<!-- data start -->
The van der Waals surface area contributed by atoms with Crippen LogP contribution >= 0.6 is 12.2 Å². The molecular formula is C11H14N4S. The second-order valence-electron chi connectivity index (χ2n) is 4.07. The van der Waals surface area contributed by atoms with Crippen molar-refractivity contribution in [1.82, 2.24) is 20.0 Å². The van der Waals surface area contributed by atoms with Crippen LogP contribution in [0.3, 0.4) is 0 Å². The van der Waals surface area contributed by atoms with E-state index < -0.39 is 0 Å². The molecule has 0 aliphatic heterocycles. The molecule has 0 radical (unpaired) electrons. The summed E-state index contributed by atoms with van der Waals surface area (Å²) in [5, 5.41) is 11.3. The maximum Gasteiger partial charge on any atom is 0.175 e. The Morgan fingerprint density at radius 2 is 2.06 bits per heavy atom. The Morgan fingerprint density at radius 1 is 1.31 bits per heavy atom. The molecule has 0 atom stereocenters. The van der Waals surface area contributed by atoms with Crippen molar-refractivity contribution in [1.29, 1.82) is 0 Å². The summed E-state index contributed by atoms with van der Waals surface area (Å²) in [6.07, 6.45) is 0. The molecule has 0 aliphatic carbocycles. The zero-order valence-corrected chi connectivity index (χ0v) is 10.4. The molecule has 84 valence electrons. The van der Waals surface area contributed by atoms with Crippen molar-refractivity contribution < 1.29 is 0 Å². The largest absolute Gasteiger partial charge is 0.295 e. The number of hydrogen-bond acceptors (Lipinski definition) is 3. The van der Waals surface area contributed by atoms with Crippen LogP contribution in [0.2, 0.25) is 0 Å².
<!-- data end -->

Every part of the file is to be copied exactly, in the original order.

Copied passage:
The van der Waals surface area contributed by atoms with Crippen LogP contribution >= 0.6 is 12.2 Å². The molecular formula is C11H14N4S. The second-order valence-electron chi connectivity index (χ2n) is 4.07. The van der Waals surface area contributed by atoms with Crippen molar-refractivity contribution in [1.82, 2.24) is 20.0 Å². The van der Waals surface area contributed by atoms with Crippen LogP contribution in [0.3, 0.4) is 0 Å². The van der Waals surface area contributed by atoms with E-state index < -0.39 is 0 Å². The molecule has 0 aliphatic heterocycles. The molecule has 0 radical (unpaired) electrons. The summed E-state index contributed by atoms with van der Waals surface area (Å²) in [5, 5.41) is 11.3. The maximum Gasteiger partial charge on any atom is 0.175 e. The Morgan fingerprint density at radius 2 is 2.06 bits per heavy atom. The Morgan fingerprint density at radius 1 is 1.31 bits per heavy atom. The molecule has 0 atom stereocenters. The van der Waals surface area contributed by atoms with Crippen molar-refractivity contribution in [1.29, 1.82) is 0 Å². The summed E-state index contributed by atoms with van der Waals surface area (Å²) in [6.07, 6.45) is 0. The molecule has 0 aliphatic carbocycles. The zero-order valence-corrected chi connectivity index (χ0v) is 10.4. The molecule has 84 valence electrons. The van der Waals surface area contributed by atoms with Crippen molar-refractivity contribution < 1.29 is 0 Å². The largest absolute Gasteiger partial charge is 0.295 e. The number of hydrogen-bond acceptors (Lipinski definition) is 3. The van der Waals surface area contributed by atoms with Crippen LogP contribution in [0.2, 0.25) is 0 Å².